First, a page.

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LifestyleFood and Drink
Jeju's winter street foodKorean "gilgeori eumshik" comes into its own in winter and there is a heart-warming option for everyone
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승인 2014.01.14  10:01:43
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▲ Images from Jeju City Traditional 5-Day Market. Photo by Simon J Powell

[For more images from Simon J Powell, visit his Facebook page here.]

A Jeju winter is not all that welcoming. Far from subtropical, 2 degrees with windchill here feels colder than minus 10 in Seoul. Luckily, it is also the time of year that heart-warming foods pop up on our streets to fight off the cold.

Jeju doesn’t boast the cities of pojang-macha, or food tents that line the streets of Seoul or mainland cities. We do, however, have plenty of street food, or gilgeori eumshik, dotted around in lone tents or vendors and at markets. Below are some winter-nibble options when shopping, waiting for that bus or after a few too many soju. Enjoy!

Hotteok

Hotteok is a variety of filled pancake made from wheat flour, water, milk, sugar and yeast. The most popular filling is cinnamon and peanut, but many varieties exist such as the mugwort variety at the 5-day market. This is the most ubiquitous winter street snack.

Price:1,500 won each

Factoid: 19th-century Chinese merchants brought the pancake to Korea. The Chinese preferred savory fillings, yet the Koreans filled theirs with sugary sweetness, leading to today’s treacle-like variety loathed by expensive scarves.

Pulppang

“Pul” is the batter mixture that makes a variety of “ppang” (breads or batters), such as bungeoppang, the most famous. Bungeoppang is made in a kind of waffle iron and the batter encloses red bean paste, although this can be substituted for other fillings. The cream-filled, dragon-shaped yonggari is also pulppang, as is hodu gwaja, which encloses a small chestnut, or hodu.

Price: 500 won each

Factoid: Introduced by the Japanese in the 1930s, bungeoppang can also be used to refer to things that look identical, such as a baby resembling a parent. Why? Just look at the waffle iron, reproducing all those identically shaped treats.

▲ Images from Jeju City Traditional 5-Day Market. Photo by Simon J Powell

Odeng/eomuk

This is a form of fishcake and invig-orating broth sold from street carts and tents. It is made from ground white fish and other ingredients such as potato starch, sugar and vegetables. It is the perfect winter-warmer and half of the experience is steamily slurping with fellow diners under plastic sheeting, shielded from the elements.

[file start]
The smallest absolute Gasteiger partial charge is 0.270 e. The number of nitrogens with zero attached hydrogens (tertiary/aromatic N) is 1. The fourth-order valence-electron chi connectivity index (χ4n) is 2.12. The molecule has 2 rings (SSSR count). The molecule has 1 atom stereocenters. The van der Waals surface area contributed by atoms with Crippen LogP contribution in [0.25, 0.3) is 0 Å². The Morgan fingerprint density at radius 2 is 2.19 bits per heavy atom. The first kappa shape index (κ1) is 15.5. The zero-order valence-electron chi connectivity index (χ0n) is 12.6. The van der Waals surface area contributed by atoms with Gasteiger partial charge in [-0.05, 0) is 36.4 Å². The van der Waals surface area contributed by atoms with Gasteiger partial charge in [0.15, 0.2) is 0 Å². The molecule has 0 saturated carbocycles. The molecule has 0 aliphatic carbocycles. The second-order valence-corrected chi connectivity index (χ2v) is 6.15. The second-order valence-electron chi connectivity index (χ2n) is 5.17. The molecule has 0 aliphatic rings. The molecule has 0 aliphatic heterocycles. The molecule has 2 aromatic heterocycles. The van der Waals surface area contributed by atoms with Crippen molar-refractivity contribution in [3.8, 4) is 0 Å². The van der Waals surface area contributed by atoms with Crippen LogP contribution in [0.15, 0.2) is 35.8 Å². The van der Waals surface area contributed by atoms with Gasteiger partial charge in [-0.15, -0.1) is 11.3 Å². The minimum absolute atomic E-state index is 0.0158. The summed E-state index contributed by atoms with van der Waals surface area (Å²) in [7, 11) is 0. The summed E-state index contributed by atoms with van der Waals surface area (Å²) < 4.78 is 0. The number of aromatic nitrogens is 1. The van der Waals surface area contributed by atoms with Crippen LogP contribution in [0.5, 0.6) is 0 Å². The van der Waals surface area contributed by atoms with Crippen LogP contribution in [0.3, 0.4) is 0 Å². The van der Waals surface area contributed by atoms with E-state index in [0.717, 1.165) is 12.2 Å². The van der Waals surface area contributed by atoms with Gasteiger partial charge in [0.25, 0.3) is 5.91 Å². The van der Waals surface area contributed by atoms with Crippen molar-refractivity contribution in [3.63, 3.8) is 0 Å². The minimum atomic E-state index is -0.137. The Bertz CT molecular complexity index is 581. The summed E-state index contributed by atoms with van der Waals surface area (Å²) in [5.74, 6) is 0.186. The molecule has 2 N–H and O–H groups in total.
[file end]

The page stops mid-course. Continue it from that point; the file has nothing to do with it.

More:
Price: 1 + cup of soup = 500 won

Factoid: Odeng is the Koreanization of the Japanese “ oden.” The traditional term is eomuk.

Tteokbokki

This includes sticks of soft rice cake, odeng and gochujang, or red pepper paste sauce, and boiled egg. The dish, available throughout the year but especially popular in winter, is dominated by the bright red sauce smothering the ingredients, which vary by vendor.

Price: 3,000 won per portion

Factoid: Although now loved by kids and the hoi polloi, the original was regarded as haute cuisine by the Joseon royal court. Savory, it was made with meat, vegetables, and eggs and served with ginkgo nuts and walnuts.

Baked sweet potato (Gun goguma)

Baked sweet potatoes are cooked in mobile iron barrels often found rolling up around tourist sites during the day, or drinking areas at night. They tend to be sweeter than the steamed or boiled variety and the crispy skin is delicious, although often discarded by locals.

Price: 700 won each

Factoid: Sweet potatoes were first brought to Korea in 1764 from Japan by a Joseon envoy seeking hardy crops for a growing population. They had been taken to Japan by the Portuguese in 1735.

▲ Images from Jeju City Traditional 5-Day Market. Photo by Simon J Powell

Roasted chestnuts (Gun bam)

Roasted chestnuts are loved the world over. Sold by small mobile vendors and served in small paper bags, they can be found near traditional markets and on busy streets.

Price: 4,000 won per bag

Factoid: In the 1980s it was considered proper for a romantic husband to return from work on a winter’s night with a bag of chestnuts for his beloved.

Wang mandu

Not just in name, but in size, taste, and downright machismo, this is justifiably the “King of Mandu.” This steamed bun liberally filled with vegetables and meat comes in kimchi and meat varieties. More than a snack, this is dinner-on-the-go.

Price: 1,500 won each

Factoid: Two theories on origin: 1) Mandu were brought to Korea by 14th century Mongolians who were less concerned about meat-eating than the Buddhist Goryeo establishment. 2) Mandu arrived earlier, spreading east along the Silk Road from Mesopotamia like other foodstuffs, such as, some say, noodles.

Best street food spots

Jeju’s traditional markets: It goes without saying that the best can be found at the traditional markets that dot the island.

Jeju City Hall: The alleys of the City Hall district boast many options particularly in the evenings.

Jungangno: The street corners of Old Jeju’s main shopping district are full of vendors.

Baojian Street (Jewon): Sellers are attracted by the drinkers and tourists, particularly at night.

Seogwipo City: The Olle Everyday Market boasts many vendors.

Smaller towns: Your best bet is to catch the 5-Day Market or hunt out a vendor at a popular tourist site or busy shopping area.

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